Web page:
A look ahead to non-farm payrolls

Non-farm payrolls are released a day earlier this week since Friday is 4 July, Independence Day.

People outside a job fair
Source: Bloomberg

Job numbers from the US this week take place in the shadow of recent Q1 GDP from America. Growth contracted by a shocking 2.9% in the first three months of the year, only the third instance of such a drop when the USA was not in a recession.

However, the first quarter is now a distant memory, as the third quarter of the year opens tomorrow. What markets want to know now is whether the second quarter saw a rebound, a view taken by the Federal Reserve. Job growth has been strong in recent months, and estimates for Thursday’s number have been revised up from 198,000 to 212,000 in recent days, an indication that economists believe the second quarter has been much better (especially since it lacked the horrendous weather of the winter).

A number above 200K would be the fifth successive month for the reading, and that would, in the view of some economists, suggest a growth rate of around 3% for the year. Not since the beginning of 2000 has the US enjoyed such a run of job creation.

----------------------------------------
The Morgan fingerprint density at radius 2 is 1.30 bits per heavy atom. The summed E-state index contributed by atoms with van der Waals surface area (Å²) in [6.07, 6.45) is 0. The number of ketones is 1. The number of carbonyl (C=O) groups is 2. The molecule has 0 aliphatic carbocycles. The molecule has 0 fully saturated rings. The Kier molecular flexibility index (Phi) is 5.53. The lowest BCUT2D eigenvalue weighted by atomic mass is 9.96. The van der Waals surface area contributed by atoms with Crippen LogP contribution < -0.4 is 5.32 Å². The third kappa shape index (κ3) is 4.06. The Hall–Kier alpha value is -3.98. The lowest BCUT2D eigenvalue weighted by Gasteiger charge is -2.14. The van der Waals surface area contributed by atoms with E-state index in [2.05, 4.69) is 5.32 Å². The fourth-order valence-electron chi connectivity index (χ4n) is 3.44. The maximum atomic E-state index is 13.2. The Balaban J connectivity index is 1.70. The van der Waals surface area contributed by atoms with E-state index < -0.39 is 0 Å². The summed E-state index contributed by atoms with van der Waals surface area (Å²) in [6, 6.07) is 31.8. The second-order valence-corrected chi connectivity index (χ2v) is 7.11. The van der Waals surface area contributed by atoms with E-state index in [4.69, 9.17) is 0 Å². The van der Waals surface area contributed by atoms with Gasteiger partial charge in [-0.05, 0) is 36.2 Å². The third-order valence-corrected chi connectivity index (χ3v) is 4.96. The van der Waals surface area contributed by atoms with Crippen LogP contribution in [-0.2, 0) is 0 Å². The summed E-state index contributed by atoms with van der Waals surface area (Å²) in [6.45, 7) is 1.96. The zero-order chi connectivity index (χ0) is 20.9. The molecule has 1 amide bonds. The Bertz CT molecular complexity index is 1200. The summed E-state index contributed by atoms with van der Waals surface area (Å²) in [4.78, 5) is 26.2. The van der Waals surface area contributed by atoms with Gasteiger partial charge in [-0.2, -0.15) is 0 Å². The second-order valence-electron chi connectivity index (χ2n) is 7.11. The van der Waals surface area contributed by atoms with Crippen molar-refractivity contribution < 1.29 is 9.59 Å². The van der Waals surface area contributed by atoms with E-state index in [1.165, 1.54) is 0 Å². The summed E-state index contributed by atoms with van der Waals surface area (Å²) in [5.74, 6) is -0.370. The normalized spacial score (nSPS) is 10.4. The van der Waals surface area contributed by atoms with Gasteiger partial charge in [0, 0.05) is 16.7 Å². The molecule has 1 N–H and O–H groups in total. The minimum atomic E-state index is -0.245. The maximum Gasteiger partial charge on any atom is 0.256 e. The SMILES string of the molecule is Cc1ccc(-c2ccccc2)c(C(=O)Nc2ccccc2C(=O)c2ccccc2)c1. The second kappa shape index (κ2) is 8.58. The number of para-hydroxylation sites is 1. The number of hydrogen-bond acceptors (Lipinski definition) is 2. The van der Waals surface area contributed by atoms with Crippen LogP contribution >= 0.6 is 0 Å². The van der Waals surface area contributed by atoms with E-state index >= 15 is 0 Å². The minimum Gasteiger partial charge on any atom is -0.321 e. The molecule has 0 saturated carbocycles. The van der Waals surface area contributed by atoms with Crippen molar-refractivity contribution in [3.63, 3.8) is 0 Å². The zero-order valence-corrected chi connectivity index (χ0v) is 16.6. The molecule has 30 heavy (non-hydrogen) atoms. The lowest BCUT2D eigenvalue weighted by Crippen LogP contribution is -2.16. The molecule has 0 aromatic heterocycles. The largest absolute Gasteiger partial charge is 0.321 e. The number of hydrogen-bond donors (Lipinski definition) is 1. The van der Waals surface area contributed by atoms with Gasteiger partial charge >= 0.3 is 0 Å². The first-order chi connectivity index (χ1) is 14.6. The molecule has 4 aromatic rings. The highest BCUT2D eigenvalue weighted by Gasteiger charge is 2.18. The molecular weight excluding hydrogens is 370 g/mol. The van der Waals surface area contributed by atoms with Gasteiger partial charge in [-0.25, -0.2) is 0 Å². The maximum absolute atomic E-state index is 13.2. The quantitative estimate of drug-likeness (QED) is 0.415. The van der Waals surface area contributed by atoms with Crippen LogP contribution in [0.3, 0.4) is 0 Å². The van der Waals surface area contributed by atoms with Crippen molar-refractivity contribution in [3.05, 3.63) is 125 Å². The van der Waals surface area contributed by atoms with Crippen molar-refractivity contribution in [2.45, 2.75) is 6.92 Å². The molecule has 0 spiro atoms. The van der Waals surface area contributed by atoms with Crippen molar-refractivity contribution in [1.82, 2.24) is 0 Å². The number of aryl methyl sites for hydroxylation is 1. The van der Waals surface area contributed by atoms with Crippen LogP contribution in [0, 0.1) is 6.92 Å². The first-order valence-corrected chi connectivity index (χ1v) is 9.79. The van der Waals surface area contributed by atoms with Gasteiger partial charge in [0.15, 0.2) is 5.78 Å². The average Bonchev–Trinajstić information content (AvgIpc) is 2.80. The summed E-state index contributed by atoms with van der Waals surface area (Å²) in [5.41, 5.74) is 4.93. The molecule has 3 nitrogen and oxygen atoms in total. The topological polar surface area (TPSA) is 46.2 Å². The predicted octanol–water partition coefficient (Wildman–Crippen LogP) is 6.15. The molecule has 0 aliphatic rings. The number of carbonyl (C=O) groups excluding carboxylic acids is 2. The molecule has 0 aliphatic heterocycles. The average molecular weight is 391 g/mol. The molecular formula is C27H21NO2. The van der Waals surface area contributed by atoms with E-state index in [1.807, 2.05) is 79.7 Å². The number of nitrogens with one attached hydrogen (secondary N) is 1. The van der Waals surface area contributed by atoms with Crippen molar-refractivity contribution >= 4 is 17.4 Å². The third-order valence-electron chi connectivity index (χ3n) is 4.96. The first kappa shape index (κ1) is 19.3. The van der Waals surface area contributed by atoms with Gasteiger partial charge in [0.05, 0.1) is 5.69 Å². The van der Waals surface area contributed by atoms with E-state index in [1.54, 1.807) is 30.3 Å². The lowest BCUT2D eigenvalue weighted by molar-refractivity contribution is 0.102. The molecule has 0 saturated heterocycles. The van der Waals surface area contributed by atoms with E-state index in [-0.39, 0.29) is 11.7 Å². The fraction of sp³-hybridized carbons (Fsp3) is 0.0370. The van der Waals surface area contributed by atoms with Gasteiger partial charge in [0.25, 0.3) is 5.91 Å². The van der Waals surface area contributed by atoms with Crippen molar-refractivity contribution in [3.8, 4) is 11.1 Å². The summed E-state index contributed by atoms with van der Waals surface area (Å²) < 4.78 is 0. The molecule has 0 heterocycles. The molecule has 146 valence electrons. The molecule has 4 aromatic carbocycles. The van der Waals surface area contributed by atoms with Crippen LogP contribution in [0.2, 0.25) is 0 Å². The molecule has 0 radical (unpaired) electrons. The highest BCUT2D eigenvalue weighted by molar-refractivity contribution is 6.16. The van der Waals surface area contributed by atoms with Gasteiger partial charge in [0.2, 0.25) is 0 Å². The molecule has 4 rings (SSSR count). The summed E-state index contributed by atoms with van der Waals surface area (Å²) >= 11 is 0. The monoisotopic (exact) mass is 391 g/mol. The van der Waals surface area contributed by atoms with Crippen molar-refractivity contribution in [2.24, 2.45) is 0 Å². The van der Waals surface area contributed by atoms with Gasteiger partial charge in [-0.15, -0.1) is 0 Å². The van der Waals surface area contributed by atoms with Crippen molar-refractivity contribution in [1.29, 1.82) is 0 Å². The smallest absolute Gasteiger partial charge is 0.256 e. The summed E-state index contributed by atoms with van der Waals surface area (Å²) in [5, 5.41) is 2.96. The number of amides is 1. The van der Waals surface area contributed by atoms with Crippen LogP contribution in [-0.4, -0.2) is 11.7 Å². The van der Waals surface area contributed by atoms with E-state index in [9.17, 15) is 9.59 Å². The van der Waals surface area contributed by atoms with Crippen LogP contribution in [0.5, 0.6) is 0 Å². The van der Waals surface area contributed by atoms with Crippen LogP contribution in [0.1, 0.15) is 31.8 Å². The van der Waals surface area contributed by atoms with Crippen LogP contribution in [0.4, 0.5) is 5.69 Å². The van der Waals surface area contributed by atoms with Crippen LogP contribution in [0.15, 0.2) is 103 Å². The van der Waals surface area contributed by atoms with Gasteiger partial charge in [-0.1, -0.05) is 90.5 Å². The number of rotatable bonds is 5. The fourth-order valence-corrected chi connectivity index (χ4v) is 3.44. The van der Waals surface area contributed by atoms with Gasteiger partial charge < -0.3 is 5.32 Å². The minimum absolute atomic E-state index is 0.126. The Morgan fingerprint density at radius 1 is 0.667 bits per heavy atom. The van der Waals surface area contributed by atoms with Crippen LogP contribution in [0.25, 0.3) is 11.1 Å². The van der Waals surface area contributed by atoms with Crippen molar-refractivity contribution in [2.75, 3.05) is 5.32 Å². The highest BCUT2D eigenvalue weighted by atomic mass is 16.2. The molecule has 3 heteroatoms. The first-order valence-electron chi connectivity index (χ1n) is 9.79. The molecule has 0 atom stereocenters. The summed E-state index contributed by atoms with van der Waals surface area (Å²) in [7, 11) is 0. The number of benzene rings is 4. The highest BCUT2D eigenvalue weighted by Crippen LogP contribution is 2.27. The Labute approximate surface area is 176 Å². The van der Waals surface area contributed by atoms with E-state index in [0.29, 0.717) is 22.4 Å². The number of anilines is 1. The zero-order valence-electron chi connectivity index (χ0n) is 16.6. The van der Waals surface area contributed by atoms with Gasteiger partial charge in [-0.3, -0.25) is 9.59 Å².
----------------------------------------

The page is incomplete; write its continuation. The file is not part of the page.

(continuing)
There are risks, especially Iraq, but these are relatively late joiners to the party and are unlikely to have had a material impact on the number released on Thursday. However, they may play a bigger role in the coming months.

The interesting market to watch at present is the US dollar. The currency has slumped in recent sessions following the run of poorer numbers, as investors scaled back bets about interest rate hikes in the US. However even if a good number is posted, buyers for USD are likely to be in short supply since there is still no indication that the Fed is planning to move earlier on interest rates. 

Until quantitative easing is completely wound down the dollar will likely remain friendless, which indicates more strength in the GBP/USD trend and a potential rebound for EUR/USD, at least until Mario Draghi decides to go all out on eurozone QE as data from that corner worsens.

As ever, volatility will be around in spades on Thursday, and doubly so because of the European Central Bank meeting around the same time. The usual rules about reducing position size and widening stops in high volatility periods apply. We will be running our usual webinar, with live trades and analysis.


Follow the action, live

Join Brenda Kelly in our monthly live webinar as she tracks the markets' reaction to the non-farm payrolls announcement, scheduled for 12.45pm (London time), Thursday 3 July.

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